So how might this apply to what Silvia’s doing/not-doing in his text? Well, he keeps trying to make it sound easy, like anyone can do it. Yet, everyone knows that not everyone will do it. Somewhere in that construction, there’s this nagging question about whether or not EVERYONE can do it, since not everyone does. That can often lead to doubt about whether or not I can do it. And I’ve got to tell you that doubt is the poison pill for any plan that requires patience, hope, and hard work. And I think becoming a writer requires all of these things. Maybe doubt has a role in all that. Maybe doubt needs to be acknowledged and accepted as inevitable. Incorporated into the plan. I dunno. I haven’t been successful yet.
For me, it comes down to desire. Maybe that’s too dramatic. Maybe “want” is a better word. I think there are different ways of wanting. I was a smoker for many years; now I’m not. I’ve been quit for more than three years. Not a single puff, not even close. It feels great. What’s hard to figure out, though is that I tried several times to quit before it actually worked. I’ve thought about it a lot since then. Maybe there’s some secret to this experience than might inform other things I’ve wanted, but failed to achieve, especially those that seem like they should be so easy.
There were several times in my life that I tried to quit smoking. I told myself… “One day at a time.” “Hour-by-hour.” And so on. But that didn’t work for me. Thinking about it in those small terms made failure seem small. And recoverable. It made it possible to put it off. I’ll start in an hour, right? But that made the quitting “work.” It made the not-having a cigarette some sort of suffering or punishment. How motivating is that? It’s problematic to think of the hard work as something to get through to the good things. It keeps them separated. Suffer now to get the goods later: better smell, better health, more dating prospects, save money, freedom from addiction, etc. All very good things. So why do people still smoke? I hate to say this, but it’s because smoking is actually pretty great. It tastes good. It’s social. It gives you something to do with your hands, it’s a hobby if you’re a connoisseur. For me, there were two things I had to get right in my mind before I could quit. The first was to accept that I was going to live the life of a smoker or non-smoker. I had to think of smoking as the whole game. Not just the pleasure, but the drawbacks, too. I was either “in” or I was “out,” no in betweens. Smokers smoke. Non-smokers don’t. Don’t get confused. It’s simple. But you have to accept that it’s simple, and promise yourself you’re not going to lie to yourself about it. The other thing I had to accept was that I was a non-smoker as soon as I quit smoking. At that point, I had to choose to be a smoker if I was to have another cigarette. That’s a big decision. I had to be honest with myself that one cigarette was the whole smoking lifestyle back again. Not just a single cigarette. Maybe the most important decision I made about the whole process (I’m not sure who gave me this advice, but it was smart) was to get my mind straight about all of this while I was still a smoker. That way, my mind could do its work without the additional load of the quitting itself. As my chosen quit-day approached, I actually started looking forward to quitting. When the day actually arrived, I was ready to see myself as a non-smoker. I was already living the lifestyle of a non-smoker. Immediate reward (albeit in my head). But that meant success everyday. Not punishment, but the reward of actually living as a non-smoker.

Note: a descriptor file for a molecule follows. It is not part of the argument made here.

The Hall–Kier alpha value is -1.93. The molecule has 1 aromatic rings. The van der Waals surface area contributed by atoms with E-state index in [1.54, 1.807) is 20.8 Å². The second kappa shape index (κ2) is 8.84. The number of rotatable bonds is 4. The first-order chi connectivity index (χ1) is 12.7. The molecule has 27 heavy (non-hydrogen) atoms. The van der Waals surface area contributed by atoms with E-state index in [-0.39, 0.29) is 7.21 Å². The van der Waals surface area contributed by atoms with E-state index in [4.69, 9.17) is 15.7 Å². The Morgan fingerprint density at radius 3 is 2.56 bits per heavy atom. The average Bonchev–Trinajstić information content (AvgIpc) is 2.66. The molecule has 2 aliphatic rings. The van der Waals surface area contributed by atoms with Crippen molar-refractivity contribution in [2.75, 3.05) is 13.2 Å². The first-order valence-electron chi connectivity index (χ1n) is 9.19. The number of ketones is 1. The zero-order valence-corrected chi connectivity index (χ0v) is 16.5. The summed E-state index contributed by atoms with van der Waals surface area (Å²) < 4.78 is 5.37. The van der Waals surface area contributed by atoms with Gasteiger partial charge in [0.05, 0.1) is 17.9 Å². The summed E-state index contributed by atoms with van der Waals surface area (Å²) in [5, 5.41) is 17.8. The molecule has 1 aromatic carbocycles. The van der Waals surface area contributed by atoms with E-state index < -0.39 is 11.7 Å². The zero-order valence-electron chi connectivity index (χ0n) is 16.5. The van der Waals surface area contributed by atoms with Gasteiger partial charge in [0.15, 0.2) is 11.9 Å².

So what’s the big deal? The same as always. The logic was simple, but the least important part of the process. It was getting right emotionally that made it possible. Desire is emotional. You need an emotional plan, not just a logical one. You need to choose to want. You need to commit to making that choice to want. It’s different that choosing to not smoke. Choosing to not want it is far more powerful.
I wonder if the same type of emotional construction might be possible in terms of production, rather than eradication? What’s the right emotional plan if I want to be a writer everyday?
[I’m going to keep pursuing this train of though with my next post. It’s going to be about something I learned as a potter’s (pseudo)-apprentice.]